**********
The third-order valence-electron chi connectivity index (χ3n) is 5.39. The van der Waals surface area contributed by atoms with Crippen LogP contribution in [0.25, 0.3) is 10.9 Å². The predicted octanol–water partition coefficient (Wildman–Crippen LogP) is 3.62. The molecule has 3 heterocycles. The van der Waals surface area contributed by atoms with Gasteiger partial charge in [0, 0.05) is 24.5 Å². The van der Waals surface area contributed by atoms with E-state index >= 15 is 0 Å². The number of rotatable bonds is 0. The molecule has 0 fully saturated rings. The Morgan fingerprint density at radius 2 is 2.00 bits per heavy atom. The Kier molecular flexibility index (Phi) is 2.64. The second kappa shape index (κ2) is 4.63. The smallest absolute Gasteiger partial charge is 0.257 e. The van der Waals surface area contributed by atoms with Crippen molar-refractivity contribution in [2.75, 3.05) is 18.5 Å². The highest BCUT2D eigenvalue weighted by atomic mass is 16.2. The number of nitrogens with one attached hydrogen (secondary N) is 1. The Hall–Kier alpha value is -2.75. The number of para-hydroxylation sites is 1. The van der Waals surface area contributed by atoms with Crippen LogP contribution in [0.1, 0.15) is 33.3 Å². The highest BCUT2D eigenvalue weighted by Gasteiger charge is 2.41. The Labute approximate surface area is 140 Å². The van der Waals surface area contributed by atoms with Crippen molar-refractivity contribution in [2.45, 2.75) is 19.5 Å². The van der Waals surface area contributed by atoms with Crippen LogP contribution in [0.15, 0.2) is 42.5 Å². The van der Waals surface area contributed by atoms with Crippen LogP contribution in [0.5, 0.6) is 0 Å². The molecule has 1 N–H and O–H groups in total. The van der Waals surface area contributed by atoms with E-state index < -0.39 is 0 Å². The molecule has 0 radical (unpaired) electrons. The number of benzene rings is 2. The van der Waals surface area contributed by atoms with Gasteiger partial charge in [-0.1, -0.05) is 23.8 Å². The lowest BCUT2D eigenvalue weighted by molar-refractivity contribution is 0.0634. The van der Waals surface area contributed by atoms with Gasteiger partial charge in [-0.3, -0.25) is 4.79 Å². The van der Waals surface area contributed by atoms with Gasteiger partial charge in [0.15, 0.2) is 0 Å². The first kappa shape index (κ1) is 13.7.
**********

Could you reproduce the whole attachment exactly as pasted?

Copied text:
The third-order valence-electron chi connectivity index (χ3n) is 5.39. The van der Waals surface area contributed by atoms with Crippen LogP contribution in [0.25, 0.3) is 10.9 Å². The predicted octanol–water partition coefficient (Wildman–Crippen LogP) is 3.62. The molecule has 3 heterocycles. The van der Waals surface area contributed by atoms with Gasteiger partial charge in [0, 0.05) is 24.5 Å². The van der Waals surface area contributed by atoms with E-state index >= 15 is 0 Å². The number of rotatable bonds is 0. The molecule has 0 fully saturated rings. The Morgan fingerprint density at radius 2 is 2.00 bits per heavy atom. The Kier molecular flexibility index (Phi) is 2.64. The second kappa shape index (κ2) is 4.63. The smallest absolute Gasteiger partial charge is 0.257 e. The van der Waals surface area contributed by atoms with Crippen molar-refractivity contribution in [2.75, 3.05) is 18.5 Å². The highest BCUT2D eigenvalue weighted by atomic mass is 16.2. The number of nitrogens with one attached hydrogen (secondary N) is 1. The Hall–Kier alpha value is -2.75. The number of para-hydroxylation sites is 1. The van der Waals surface area contributed by atoms with Crippen LogP contribution in [0.1, 0.15) is 33.3 Å². The highest BCUT2D eigenvalue weighted by Gasteiger charge is 2.41. The Labute approximate surface area is 140 Å². The van der Waals surface area contributed by atoms with Crippen molar-refractivity contribution in [2.45, 2.75) is 19.5 Å². The van der Waals surface area contributed by atoms with Crippen LogP contribution in [0.15, 0.2) is 42.5 Å². The van der Waals surface area contributed by atoms with Crippen LogP contribution in [0.5, 0.6) is 0 Å². The molecule has 1 N–H and O–H groups in total. The van der Waals surface area contributed by atoms with E-state index < -0.39 is 0 Å². The molecule has 0 radical (unpaired) electrons. The number of benzene rings is 2. The van der Waals surface area contributed by atoms with Gasteiger partial charge in [-0.1, -0.05) is 23.8 Å². The lowest BCUT2D eigenvalue weighted by molar-refractivity contribution is 0.0634. The van der Waals surface area contributed by atoms with Gasteiger partial charge in [-0.3, -0.25) is 4.79 Å². The van der Waals surface area contributed by atoms with Gasteiger partial charge in [0.15, 0.2) is 0 Å². The first kappa shape index (κ1) is 13.7.